I’m a big fan of diaversaries. I’ve celebrated each one of mine for the past 20 years and have even gone so far as to create a line of greeting cards dedicated to them. But not everyone has the same thoughts and feelings towards the day our lives all changed. Nebraskan-turned-Oklahoman Kristin, who was also diagnosed at age 8, offered to write her thoughts about her 24th diaversary, which is happening this month. Take it away, Kristin!
A Guest Post by Kristin Ewing
Is it just me or does our society go crazy for any sort of celebration? Granted, the degree of intensity of celebrations varies but there is always a segment of the general population celebrating something. The majority celebrate things such as birthdays, anniversaries, graduations, etc.
In one of my circles of friends, there is a significant milestone a large majority of us celebrate – the dia-versary – the anniversary of our diagnosis of diabetes. Myself? I’ve celebrated it a few times – maybe twice? I feel conflicted on celebrating. Let me explain.
First, start with the name this milestone of our lives has been given. Say it out loud. Dia-vers-ary. That first syllable, dia, it throws me. It just makes the entire phrase sound sad. If we’re celebrating, shouldn’t it be something with a more joyful sound. Something that elicits a squeal of excitement when you hear someone talking about how the day is fast approaching?
I’m also conflicted on celebrating because, honestly, I’m not very thrilled to have diabetes. I’d much rather not have it than have it. I’m confident in saying all diabetics share that thought. Now, the eternal optimist within me has absolutely no hesitations and looks forward to celebrating how many years I’ve been diabetes free once that cure is found.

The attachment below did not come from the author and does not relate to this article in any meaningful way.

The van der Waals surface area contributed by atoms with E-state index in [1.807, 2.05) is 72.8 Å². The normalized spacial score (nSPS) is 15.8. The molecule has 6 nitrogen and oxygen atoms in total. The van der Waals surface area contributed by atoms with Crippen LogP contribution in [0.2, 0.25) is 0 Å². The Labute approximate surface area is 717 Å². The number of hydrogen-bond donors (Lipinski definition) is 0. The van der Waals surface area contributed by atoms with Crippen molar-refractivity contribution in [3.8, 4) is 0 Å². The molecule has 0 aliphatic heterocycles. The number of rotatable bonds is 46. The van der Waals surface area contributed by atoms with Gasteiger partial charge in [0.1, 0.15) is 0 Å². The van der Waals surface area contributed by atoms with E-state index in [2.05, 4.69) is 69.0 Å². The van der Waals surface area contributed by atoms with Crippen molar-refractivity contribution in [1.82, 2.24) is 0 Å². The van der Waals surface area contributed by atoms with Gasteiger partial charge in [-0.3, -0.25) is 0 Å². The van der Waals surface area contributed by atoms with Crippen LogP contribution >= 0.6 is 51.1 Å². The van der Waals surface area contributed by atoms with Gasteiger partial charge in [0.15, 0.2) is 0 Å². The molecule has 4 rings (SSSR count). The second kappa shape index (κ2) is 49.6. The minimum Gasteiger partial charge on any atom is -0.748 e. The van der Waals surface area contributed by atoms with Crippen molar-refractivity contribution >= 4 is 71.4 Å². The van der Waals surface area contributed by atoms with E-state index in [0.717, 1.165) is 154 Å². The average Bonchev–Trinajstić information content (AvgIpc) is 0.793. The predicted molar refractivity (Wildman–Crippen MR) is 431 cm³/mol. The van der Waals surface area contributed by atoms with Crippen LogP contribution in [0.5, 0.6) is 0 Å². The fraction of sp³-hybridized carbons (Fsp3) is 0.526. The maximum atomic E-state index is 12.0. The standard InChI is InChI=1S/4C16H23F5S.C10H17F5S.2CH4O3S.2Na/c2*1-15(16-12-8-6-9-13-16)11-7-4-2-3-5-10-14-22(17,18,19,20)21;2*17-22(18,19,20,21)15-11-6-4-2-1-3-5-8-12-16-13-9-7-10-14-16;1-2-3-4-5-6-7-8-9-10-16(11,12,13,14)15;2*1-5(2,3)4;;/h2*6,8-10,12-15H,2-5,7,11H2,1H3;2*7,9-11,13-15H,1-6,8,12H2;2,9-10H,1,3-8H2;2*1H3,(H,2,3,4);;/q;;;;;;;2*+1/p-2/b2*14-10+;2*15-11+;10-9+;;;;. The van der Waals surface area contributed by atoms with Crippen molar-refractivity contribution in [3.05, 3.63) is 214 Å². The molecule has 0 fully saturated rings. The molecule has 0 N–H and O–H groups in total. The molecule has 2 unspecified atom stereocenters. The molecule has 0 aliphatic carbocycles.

What conflicts me the most is by celebrating my dia-versary is it forces me to remember the struggles as a small town kid being diagnosed with an uncommon disease in that area. Remembering those days, my struggles, the loss of my school friends, my rebellious streaks and so much more makes me cringe. Thinking about that time period as I write this blog post makes me cringe and has me wanting to run home to curl up with my puppy. So, yes, I’d really not celebrate something with so many negative memories.
But then I think about how far I’ve come. Seriously. Leaps and bounds galore. Instead of “I don’t give a damn” attitude towards my diabetes, I am slowly forming a “I don’t give a damn” attitude towards what others think of my diabetes. I’ve gone from crazy, scary, out of control to shockingly great control (although not perfect yet) with the help of a pump.
At the end of March, it will be 24 years since I was diagnosed with diabetes. I’m not sure if I will celebrate my dia-versary or not. Since I can’t even remember the exact date I was diagnosed – I just remember getting out of the hospital on April Fool’s Day – I’m just not sure. As I think about this, perhaps it makes more sense to celebrate my “pump-ersary” because has been the key in my positive changes.
However, if I do celebrate, I’m celebrating with style – I’ll be making s’mores on my outdoor fire pit. In the meantime, it doesn’t matter if I do or don’t celebrate it, what matters is a) dia-versary really needs a more positive name and b) it isn’t all glitter, sunshine and unicorns to have diabetes but I can certainly celebrate that I’m successfully conquering it by staying alive.
Question: Do you celebrate your diaversary? Why or why not?